By CHARLES H. FEATHERSTONE
For The Basin Business Journal
EPHRATA — A typical beehive will hold, on average, around 30,000 bees.
Thousands of workers, a few drones, and one queen.
Steve Hiatt, the owner of Hiatt Honey Co., has 18,000 hives. That’s 540 million bees, give or take.
They are busy bees, constantly on the move, and not just the few miles around their hives they need to forage for pollen and nectar. Hiatt’s bees are business travelers, on the road, hard at work, pollinating almond trees in California and yellow clover in the Dakotas.
Working, whether they know it or not, for Hiatt.
“We just finished pollinating almonds, and some oranges, in California, and now the majority of our hives are off to the Dakotas,” he said.
Hiatt stands in the midst of a nondescript Ephrata warehouse, surrounded by hive boxes and a few lost bees buzzing around, while employees clean frames and arrange hives for the next round of six-legged occupants.
It’s how a honey producer like Hiatt stays in business, keeping his hives on the move. There’s just not enough tree fruit or seed crops in central Washington to keep 540 million bees busy.
So, like a lot of people, those bees have to go where the work is.
“My dad bought this business in 1968. Then, honey was about the only income we had,” Hiatt said. “We would pollinate tree fruit and seed crops in the Basin for pay, but that was minimal.”
As farmers in California’s Central Valley expanded the acreage of almond groves, the demand for hives to pollinate those trees grew substantially from $35 per hive in the 1970s to nearly $200 per hive today, Hiatt said. The season lasts from early February through mid-March, and anywhere from 70-80 percent of the nation’s beehives go to California to ensure the pollination of 1.5 million acres of almond trees.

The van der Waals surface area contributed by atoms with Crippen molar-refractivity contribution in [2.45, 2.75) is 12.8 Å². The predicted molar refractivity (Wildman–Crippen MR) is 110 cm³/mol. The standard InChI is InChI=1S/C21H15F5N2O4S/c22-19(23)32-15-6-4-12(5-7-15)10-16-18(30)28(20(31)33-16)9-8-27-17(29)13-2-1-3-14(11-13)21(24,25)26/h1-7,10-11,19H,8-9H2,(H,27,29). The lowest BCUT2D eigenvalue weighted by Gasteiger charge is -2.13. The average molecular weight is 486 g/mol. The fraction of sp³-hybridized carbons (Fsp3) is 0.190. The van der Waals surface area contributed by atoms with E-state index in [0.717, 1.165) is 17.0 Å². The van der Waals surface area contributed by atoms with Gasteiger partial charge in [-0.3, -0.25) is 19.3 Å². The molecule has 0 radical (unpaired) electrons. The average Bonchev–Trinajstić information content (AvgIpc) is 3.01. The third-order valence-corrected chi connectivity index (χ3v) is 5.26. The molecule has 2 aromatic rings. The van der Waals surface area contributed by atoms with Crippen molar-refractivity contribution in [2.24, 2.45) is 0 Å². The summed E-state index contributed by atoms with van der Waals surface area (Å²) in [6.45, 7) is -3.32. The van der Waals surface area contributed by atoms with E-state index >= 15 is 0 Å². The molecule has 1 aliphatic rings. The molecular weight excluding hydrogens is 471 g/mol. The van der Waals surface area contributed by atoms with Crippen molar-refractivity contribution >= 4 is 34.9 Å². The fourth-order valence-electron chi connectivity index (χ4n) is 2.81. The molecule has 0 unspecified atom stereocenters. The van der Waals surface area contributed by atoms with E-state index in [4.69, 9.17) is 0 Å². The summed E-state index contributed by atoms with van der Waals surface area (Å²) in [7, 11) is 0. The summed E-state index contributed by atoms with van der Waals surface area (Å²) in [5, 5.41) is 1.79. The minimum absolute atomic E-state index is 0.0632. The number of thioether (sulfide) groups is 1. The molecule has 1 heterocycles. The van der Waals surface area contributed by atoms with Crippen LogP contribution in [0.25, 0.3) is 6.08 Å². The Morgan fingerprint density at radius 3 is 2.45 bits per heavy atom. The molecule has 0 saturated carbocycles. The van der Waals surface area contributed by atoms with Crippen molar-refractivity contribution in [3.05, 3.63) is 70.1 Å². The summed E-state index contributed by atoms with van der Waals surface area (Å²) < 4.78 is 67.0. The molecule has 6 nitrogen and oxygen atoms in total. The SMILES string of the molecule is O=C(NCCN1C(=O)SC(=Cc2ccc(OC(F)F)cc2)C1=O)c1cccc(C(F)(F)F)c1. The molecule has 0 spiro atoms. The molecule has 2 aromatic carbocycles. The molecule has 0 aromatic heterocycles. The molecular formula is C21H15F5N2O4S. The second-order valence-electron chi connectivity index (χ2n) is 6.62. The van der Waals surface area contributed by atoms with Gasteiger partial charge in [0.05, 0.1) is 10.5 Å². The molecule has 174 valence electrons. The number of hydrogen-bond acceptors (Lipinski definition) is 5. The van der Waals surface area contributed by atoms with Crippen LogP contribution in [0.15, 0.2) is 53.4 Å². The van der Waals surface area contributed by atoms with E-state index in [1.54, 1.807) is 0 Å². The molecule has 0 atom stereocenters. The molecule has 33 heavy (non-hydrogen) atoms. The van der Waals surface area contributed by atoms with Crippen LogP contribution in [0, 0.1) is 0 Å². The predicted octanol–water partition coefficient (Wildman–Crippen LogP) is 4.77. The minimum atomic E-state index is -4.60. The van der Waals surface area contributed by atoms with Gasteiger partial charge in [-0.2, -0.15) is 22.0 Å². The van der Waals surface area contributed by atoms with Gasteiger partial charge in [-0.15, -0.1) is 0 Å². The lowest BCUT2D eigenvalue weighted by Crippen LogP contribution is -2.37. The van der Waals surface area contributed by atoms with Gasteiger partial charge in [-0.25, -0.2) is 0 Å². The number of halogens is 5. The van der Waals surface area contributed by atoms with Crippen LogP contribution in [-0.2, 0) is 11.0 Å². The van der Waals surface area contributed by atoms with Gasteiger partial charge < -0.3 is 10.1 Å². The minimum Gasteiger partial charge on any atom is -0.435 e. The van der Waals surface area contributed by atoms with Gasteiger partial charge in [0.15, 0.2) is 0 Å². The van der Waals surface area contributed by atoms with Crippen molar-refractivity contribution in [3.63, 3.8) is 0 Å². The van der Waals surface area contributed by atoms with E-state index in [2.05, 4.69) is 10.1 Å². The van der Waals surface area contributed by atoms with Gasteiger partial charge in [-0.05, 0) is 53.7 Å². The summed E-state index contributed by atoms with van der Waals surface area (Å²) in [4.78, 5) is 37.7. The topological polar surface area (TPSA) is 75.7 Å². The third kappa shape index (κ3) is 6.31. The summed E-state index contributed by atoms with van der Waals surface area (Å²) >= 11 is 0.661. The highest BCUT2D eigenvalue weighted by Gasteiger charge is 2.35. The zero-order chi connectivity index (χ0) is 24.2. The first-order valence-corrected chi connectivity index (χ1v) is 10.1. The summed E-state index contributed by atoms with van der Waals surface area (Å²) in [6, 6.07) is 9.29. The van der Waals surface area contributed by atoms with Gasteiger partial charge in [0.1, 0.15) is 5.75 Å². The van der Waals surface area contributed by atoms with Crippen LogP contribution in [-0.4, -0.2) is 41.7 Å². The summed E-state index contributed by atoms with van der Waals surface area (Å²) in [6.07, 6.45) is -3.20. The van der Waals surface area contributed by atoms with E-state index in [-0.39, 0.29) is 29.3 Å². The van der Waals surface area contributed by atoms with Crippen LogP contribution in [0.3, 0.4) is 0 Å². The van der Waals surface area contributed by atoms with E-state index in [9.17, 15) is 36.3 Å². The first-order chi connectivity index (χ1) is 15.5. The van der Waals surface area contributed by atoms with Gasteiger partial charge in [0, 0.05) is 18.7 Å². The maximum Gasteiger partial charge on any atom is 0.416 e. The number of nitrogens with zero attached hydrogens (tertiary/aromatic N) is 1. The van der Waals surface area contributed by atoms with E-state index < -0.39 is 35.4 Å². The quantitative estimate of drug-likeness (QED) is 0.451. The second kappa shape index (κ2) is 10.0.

The U.S. Department of Agriculture forecast 2 million hives would be needed to pollinate California’s almond trees this year.
But it isn’t just almonds. Once they’re done in California, many of Hiatt’s hives are strapped to the backs of trucks and hauled to North Dakota, where they will buzz around fields of yellow clover, alfalfa, safflowers and sunflowers collecting nectar to make much of the nation’s honey. Bees make honey itself from nectar, and store it for use as a food during the winter.
“They don’t cut the alfalfa so much; they cut it after it blooms in the Midwest,” Hiatt said.
“In the 1980s, pollination passed honey as the leading source of income,” Hiatt said.
However, over the last several years, Hiatt said honey has slipped to third place as a money earner behind selling bees and queens to other beekeepers seeking to replenish hives depleted by mites and colony collapse disorder (CCD).
In the 1990s, beekeepers across the U.S. found themselves facing a threat from the varroa mite, a tiny, eight-legged parasite that attaches itself to a bee or a honeybee larva, sucks out a bee’s fat cells and spreads several different viruses that can injure or kill bees.
And if mite infestations weren’t enough, beekeepers soon found themselves also dealing with colony collapse disorder, which is the abandonment of a hive, including its queen and most of its developing young, by the bulk of its workers, who simply disappear and never return.